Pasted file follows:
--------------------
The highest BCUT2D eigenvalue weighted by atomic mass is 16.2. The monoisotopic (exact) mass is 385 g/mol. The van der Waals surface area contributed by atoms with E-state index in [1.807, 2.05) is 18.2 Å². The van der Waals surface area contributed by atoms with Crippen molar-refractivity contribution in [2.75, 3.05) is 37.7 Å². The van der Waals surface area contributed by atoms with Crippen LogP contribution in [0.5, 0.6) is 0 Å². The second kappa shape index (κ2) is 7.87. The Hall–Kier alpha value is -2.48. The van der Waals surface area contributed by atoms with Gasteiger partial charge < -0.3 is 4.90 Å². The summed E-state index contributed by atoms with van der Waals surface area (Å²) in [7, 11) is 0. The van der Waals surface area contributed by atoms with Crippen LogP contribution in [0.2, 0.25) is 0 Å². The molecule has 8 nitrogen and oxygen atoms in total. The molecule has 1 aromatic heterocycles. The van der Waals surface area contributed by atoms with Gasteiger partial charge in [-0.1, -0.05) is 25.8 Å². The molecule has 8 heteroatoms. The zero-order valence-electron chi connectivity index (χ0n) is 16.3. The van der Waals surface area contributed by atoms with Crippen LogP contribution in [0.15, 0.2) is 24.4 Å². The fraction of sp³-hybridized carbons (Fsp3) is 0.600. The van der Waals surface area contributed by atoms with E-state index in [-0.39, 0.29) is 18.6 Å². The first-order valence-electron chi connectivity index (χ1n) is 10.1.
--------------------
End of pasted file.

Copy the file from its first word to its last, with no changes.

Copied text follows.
The highest BCUT2D eigenvalue weighted by atomic mass is 16.2. The monoisotopic (exact) mass is 385 g/mol. The van der Waals surface area contributed by atoms with E-state index in [1.807, 2.05) is 18.2 Å². The van der Waals surface area contributed by atoms with Crippen molar-refractivity contribution in [2.75, 3.05) is 37.7 Å². The van der Waals surface area contributed by atoms with Crippen LogP contribution in [0.5, 0.6) is 0 Å². The second kappa shape index (κ2) is 7.87. The Hall–Kier alpha value is -2.48. The van der Waals surface area contributed by atoms with Gasteiger partial charge < -0.3 is 4.90 Å². The summed E-state index contributed by atoms with van der Waals surface area (Å²) in [7, 11) is 0. The van der Waals surface area contributed by atoms with Crippen LogP contribution in [0.2, 0.25) is 0 Å². The molecule has 8 nitrogen and oxygen atoms in total. The molecule has 1 aromatic heterocycles. The van der Waals surface area contributed by atoms with Gasteiger partial charge in [-0.1, -0.05) is 25.8 Å². The molecule has 8 heteroatoms. The zero-order valence-electron chi connectivity index (χ0n) is 16.3. The van der Waals surface area contributed by atoms with Crippen LogP contribution in [0.15, 0.2) is 24.4 Å². The fraction of sp³-hybridized carbons (Fsp3) is 0.600. The van der Waals surface area contributed by atoms with E-state index in [-0.39, 0.29) is 18.6 Å². The first-order valence-electron chi connectivity index (χ1n) is 10.1.